As many as 12 global banks could be hit with fines totalling almost $22 billion (£15 million), for alleged interest rate rigging, it has emerged.
The claim comes just hours after it was revealed that US Treasury Secretary Tim Geithner contacted the Bank of England in 2008 with worries about possible London Interbank Offered Rate (Libor) distortion.
So far, Barclays has been fined $456 million (£295 million) after admitting rate fixing when borrowing from other banks. The scandal forced chief executive Bob Diamond to quit and forego almost £20 million of bonuses.
Now at least 11 more banks are set to be penalised for rigging interbank rates, according to Morgan Stanley.
Bank of America, Citigroup, JP Morgan, Credit Suisse, UBS, Deutsche Bank, Société Générale, RBS, HSBC and Lloyds are reported to be among the banks under investigation.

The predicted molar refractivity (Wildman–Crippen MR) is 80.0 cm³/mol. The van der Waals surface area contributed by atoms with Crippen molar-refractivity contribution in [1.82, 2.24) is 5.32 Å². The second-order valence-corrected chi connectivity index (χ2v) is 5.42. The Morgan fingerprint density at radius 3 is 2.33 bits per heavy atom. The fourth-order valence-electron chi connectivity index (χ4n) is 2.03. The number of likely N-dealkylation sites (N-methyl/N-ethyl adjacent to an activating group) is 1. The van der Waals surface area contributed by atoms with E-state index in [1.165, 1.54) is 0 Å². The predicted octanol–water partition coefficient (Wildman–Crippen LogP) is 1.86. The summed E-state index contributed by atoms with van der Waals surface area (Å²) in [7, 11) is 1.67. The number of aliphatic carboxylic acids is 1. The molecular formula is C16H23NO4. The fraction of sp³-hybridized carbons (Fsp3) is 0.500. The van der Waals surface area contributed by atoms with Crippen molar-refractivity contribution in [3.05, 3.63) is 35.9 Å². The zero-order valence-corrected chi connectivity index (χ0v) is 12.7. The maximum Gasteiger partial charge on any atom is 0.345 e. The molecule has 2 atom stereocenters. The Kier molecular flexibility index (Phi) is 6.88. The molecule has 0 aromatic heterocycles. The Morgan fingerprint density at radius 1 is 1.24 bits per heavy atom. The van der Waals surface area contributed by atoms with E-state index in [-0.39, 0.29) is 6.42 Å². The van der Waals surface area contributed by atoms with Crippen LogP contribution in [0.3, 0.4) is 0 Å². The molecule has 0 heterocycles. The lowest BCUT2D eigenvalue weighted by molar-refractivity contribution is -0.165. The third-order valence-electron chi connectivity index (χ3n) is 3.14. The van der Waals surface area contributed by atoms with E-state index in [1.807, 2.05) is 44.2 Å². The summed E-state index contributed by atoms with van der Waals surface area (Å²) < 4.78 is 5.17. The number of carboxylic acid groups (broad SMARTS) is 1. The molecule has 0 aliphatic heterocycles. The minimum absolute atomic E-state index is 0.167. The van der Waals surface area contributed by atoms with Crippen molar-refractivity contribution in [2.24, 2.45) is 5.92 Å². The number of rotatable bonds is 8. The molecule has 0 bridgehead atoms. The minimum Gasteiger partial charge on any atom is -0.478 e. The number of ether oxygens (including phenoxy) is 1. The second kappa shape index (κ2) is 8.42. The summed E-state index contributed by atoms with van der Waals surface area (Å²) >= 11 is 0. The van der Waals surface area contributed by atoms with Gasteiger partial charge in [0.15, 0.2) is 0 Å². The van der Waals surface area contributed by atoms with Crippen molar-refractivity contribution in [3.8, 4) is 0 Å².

Back in 2008, Mr Geithner was head of the New York Federal Reserve Bank. His private e-mail to Bank of England Governor Mervyn King outlined ways to improve Libor credibility.
According to a report in the Washington Post, the e-mail included a memo on best practices for calculating Libor “including procedures designed to prevent accidental or deliberate misreporting.”
The New York Federal Reserve Bank is due to release documents today proving that it took “prompt action” in 2008 to draw attention to Libor problems.
Meanwhile, the Libor scandal has prompted investigations into other rate setting mechanisms including the Euribor (European Interbank Offered Rate).
EU competition commissioner Joaquin Almunia said: “We are focusing our investigations on suspected cartel arrangements involving financial derivatives related to these benchmark rates, including possible collusion over the setting of the rates.”
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